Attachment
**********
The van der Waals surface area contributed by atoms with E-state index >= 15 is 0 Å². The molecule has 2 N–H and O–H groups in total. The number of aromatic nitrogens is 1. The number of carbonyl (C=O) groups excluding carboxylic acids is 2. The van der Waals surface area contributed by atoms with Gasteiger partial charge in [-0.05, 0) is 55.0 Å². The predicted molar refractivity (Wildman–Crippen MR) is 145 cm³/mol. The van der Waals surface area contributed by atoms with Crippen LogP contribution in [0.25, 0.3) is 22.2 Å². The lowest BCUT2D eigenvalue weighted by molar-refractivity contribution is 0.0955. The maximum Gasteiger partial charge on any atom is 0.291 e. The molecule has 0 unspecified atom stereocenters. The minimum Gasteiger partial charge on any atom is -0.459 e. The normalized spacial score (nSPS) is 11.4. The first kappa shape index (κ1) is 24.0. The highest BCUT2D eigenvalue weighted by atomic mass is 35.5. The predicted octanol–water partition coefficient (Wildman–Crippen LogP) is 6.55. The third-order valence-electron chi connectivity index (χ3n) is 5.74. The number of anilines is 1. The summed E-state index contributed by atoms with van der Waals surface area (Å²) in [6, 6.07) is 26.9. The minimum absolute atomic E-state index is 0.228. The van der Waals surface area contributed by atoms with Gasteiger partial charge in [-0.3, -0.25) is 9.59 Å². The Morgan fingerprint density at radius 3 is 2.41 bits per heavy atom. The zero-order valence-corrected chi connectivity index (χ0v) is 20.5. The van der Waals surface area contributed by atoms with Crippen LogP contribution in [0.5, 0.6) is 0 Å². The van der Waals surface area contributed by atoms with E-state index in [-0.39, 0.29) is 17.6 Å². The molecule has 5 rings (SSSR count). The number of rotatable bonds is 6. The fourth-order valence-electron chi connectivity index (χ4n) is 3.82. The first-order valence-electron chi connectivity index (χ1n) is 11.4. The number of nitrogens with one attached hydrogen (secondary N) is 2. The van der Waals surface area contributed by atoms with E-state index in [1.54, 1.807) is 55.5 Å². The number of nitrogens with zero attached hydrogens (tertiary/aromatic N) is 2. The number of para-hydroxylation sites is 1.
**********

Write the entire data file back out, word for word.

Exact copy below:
The van der Waals surface area contributed by atoms with E-state index >= 15 is 0 Å². The molecule has 2 N–H and O–H groups in total. The number of aromatic nitrogens is 1. The number of carbonyl (C=O) groups excluding carboxylic acids is 2. The van der Waals surface area contributed by atoms with Gasteiger partial charge in [-0.05, 0) is 55.0 Å². The predicted molar refractivity (Wildman–Crippen MR) is 145 cm³/mol. The van der Waals surface area contributed by atoms with Crippen LogP contribution in [0.25, 0.3) is 22.2 Å². The lowest BCUT2D eigenvalue weighted by molar-refractivity contribution is 0.0955. The maximum Gasteiger partial charge on any atom is 0.291 e. The molecule has 0 unspecified atom stereocenters. The minimum Gasteiger partial charge on any atom is -0.459 e. The normalized spacial score (nSPS) is 11.4. The first kappa shape index (κ1) is 24.0. The highest BCUT2D eigenvalue weighted by atomic mass is 35.5. The predicted octanol–water partition coefficient (Wildman–Crippen LogP) is 6.55. The third-order valence-electron chi connectivity index (χ3n) is 5.74. The number of anilines is 1. The summed E-state index contributed by atoms with van der Waals surface area (Å²) in [6, 6.07) is 26.9. The minimum absolute atomic E-state index is 0.228. The van der Waals surface area contributed by atoms with Gasteiger partial charge in [-0.3, -0.25) is 9.59 Å². The Morgan fingerprint density at radius 3 is 2.41 bits per heavy atom. The zero-order valence-corrected chi connectivity index (χ0v) is 20.5. The van der Waals surface area contributed by atoms with Crippen LogP contribution in [0.5, 0.6) is 0 Å². The van der Waals surface area contributed by atoms with E-state index in [-0.39, 0.29) is 17.6 Å². The molecule has 5 rings (SSSR count). The number of rotatable bonds is 6. The fourth-order valence-electron chi connectivity index (χ4n) is 3.82. The first-order valence-electron chi connectivity index (χ1n) is 11.4. The number of nitrogens with one attached hydrogen (secondary N) is 2. The van der Waals surface area contributed by atoms with E-state index in [1.54, 1.807) is 55.5 Å². The number of nitrogens with zero attached hydrogens (tertiary/aromatic N) is 2. The number of para-hydroxylation sites is 1.